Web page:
photo credit : jo
The War For Oil
by Jo Abbess
22nd May 2008
The Metro newspaper, delivered for free to commuters in London carried this astonishing news report today :-
"Burma rejects US aid offer over fears for oil : Burma has shunned a proposal for US ships to deliver aid for its cyclone survivors over fears America may steal oil reserves. The country's ruling junta claims the offer 'comes with strings attached' that are 'not acceptable' to Burmese people, according to reports. Aid flown on US planes with military personnel on board has been accepted but the junta would not allow warships and helicopters to deliver relief supplies."
If this report is accurate, this would go some way to explaining the astonishing refusal of the Burmese leadership to refuse aid, which has been baffling me ever since Nargis blew the country to smithereens.
Surely, I thought, no ruling classes could refuse international aid in the case of a weather-based catastrophe. I didn't quite go along with the much-repeated accusation that the Burmese junta must be so very evil to refuse aid for their people. I just could not believe that.
Now it seems I have hit upon the underlying reason for this apparently bizarre restriction : the Burmese rulers fear losing their birthright : the value of petroleum found in their national territory.
Now that quite puts the boot on the other hoof. If, as the report suggests, the Americans are offering aid with conditions, presumably conditions about access to "mineral" resources, then who, in fact, are the callous administration ?
More on this from USA Today :-
"Burma's state-controlled media said that U.S. helicopters or naval ships were not welcome to join the relief effort. The New Light of Myanmar newspaper said accepting military assistance "comes with strings attached" that are "not acceptable to the people of Myanmar." The report cited fears of an American invasion aimed at grabbing the country's oil reserves. Burma's xenophobic leaders appear to have long feared an invasion by the United States, a concern that some analysts believe prompted the junta's abrupt decision in 2005 to move the capital from Rangoon to the remote city of Naypyitaw, which is equipped with bunkers."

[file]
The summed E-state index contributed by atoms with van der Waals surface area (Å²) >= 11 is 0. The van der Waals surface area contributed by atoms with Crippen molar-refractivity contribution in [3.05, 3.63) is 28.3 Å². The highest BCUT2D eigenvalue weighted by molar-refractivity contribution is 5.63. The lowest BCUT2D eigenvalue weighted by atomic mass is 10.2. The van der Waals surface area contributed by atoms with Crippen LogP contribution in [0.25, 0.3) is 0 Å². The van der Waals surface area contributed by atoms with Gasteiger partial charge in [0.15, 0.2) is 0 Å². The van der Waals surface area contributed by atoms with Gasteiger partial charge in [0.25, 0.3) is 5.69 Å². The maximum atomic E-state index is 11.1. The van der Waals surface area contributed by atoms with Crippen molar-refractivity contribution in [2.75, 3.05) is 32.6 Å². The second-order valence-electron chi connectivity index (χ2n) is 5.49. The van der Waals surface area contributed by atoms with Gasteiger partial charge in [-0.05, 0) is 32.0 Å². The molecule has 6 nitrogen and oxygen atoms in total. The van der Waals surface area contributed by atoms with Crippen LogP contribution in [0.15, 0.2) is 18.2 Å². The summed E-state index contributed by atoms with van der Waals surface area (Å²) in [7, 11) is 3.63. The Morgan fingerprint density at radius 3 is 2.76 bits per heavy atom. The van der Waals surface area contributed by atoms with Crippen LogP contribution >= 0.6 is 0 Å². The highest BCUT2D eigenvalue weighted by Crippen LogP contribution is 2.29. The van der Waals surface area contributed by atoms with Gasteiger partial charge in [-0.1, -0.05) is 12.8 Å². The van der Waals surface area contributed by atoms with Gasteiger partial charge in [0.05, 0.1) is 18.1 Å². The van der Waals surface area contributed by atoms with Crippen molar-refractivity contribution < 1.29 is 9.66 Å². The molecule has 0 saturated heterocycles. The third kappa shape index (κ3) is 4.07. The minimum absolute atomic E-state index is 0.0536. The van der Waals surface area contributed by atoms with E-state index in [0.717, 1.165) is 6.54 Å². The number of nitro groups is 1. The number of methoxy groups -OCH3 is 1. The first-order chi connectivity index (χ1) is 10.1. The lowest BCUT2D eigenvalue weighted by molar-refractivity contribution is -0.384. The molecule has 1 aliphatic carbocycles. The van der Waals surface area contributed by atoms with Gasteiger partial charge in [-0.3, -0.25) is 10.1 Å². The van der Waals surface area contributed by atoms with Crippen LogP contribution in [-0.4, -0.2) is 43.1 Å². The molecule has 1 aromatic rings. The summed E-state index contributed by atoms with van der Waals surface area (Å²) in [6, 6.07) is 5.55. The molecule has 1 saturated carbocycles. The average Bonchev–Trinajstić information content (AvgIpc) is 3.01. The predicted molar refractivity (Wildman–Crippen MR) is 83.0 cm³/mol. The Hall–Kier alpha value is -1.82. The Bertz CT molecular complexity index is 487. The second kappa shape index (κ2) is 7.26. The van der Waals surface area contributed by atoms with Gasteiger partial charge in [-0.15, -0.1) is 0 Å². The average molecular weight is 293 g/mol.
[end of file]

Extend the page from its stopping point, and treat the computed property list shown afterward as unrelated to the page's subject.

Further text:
24th May 2008
Cautious response to Burma pledge : Aid agencies have given a cautious welcome to the announcement that Burma's leaders will allow all foreign relief workers into cyclone-hit areas...The change in the Burmese generals' hardline position on access came after a meeting on Friday between UN Secretary General Ban Ki-Moon and Burma's senior general, Than Shwe. After talks in Burma's remote capital, Nay Pyi Daw, Mr Ban said Burma would now allow the delivery of aid "via civilian ships and small boats". But his wording suggested that the US, British and French warships waiting off the coast with supplies may not be able to dock.
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